Home Entertainment DREDD director Pete Travis talks the law,hints at a trilogy

DREDD director Pete Travis talks the law,hints at a trilogy

1 min read

Judge Dredd returns this year, with ten times the scowling attitude and embodiment of the law. It’s an action film that we’re quite psyched for, but it hasn’t been an easy ride back into Mega City One, as director Pete Travis explains, regarding certain controversies and rumours surrounding the film.

Talking to Empire, Travis had only one real explanation for the perceived issues with producing the film, surrounding himself and writer Alex Garland.

“It was all bollocks, really,” Travis said. “Dredd was always an extraordinary collaboration between lots of different people. Alex’s interpretation of Dredd’s world was the inspiration for me to get involved.”

At one point, rumours were circulating that Travis had been blocked from the editing room, by the producers of the film. “I have no idea where that came from,” said producer Andrew Macdonald, as he highlighted how the film had an unusually tight partnership between Travis and Garland.

“We stand by the unusual collaboration. Everything was built around the script and the character.”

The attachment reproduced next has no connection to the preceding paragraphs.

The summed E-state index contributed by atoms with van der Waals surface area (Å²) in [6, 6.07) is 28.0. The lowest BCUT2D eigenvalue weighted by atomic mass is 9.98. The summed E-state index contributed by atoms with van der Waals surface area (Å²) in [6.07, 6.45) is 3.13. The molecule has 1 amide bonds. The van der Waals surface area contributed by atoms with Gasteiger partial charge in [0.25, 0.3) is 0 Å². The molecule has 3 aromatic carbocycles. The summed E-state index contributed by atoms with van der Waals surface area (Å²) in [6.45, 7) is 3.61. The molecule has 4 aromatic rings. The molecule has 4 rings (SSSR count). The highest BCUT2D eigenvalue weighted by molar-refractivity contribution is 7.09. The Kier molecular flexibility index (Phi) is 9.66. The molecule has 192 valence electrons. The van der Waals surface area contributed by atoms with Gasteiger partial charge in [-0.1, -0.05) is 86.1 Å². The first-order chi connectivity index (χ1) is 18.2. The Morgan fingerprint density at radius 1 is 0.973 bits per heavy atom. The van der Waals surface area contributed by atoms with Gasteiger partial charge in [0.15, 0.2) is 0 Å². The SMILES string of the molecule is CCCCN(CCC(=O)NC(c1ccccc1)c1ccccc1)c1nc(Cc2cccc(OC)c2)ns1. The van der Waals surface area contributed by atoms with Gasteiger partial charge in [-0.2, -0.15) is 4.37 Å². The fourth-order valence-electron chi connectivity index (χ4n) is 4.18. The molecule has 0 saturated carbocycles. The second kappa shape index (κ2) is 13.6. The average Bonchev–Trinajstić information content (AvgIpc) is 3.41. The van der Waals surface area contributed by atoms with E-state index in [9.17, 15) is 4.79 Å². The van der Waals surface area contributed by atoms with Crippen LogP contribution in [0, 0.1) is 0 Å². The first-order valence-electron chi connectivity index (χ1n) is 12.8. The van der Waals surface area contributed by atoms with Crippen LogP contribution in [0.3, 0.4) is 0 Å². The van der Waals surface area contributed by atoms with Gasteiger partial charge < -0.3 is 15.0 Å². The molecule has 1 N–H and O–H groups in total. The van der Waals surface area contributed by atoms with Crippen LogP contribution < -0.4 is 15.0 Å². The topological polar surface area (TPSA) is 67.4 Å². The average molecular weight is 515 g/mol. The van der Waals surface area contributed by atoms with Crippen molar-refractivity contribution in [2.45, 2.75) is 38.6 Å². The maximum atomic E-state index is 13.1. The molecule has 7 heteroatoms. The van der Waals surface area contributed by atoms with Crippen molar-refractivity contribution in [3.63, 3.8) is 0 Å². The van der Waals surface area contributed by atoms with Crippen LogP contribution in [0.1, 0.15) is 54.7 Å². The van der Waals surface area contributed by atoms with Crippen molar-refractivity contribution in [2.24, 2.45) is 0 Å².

Word of mouth has been positive so far for Dredd, with sneak peek audiences loving the action-packed spectacle, praising the gory violence that unfolds in 3D. Should the film do well at the box office, a sequel is all but guaranteed, but where exactly would Dredd go after cleaning up the big Meg?

Most likely that radiation hotspot, the Cursed Earth according to Garland, which might even set up the first big screen appearance of Dredds deadliest enemies, the Dark Judges.

That alone has me excited, but I’d probably be over the legal limit if they happened to include this scene in a future sequel;

Dredd 2: Prepare to gaze. Catchy title, right?

Last Updated: July 27, 2012

One Comment

  1. James Francis

    July 27, 2012 at 13:15

    We can only hope… but Dredd might become a low-fi hit, so low-budget but high-execution. Once a project like that gets room and budget, things tend to fall apart – like an angry metal band’s sophomore album. 


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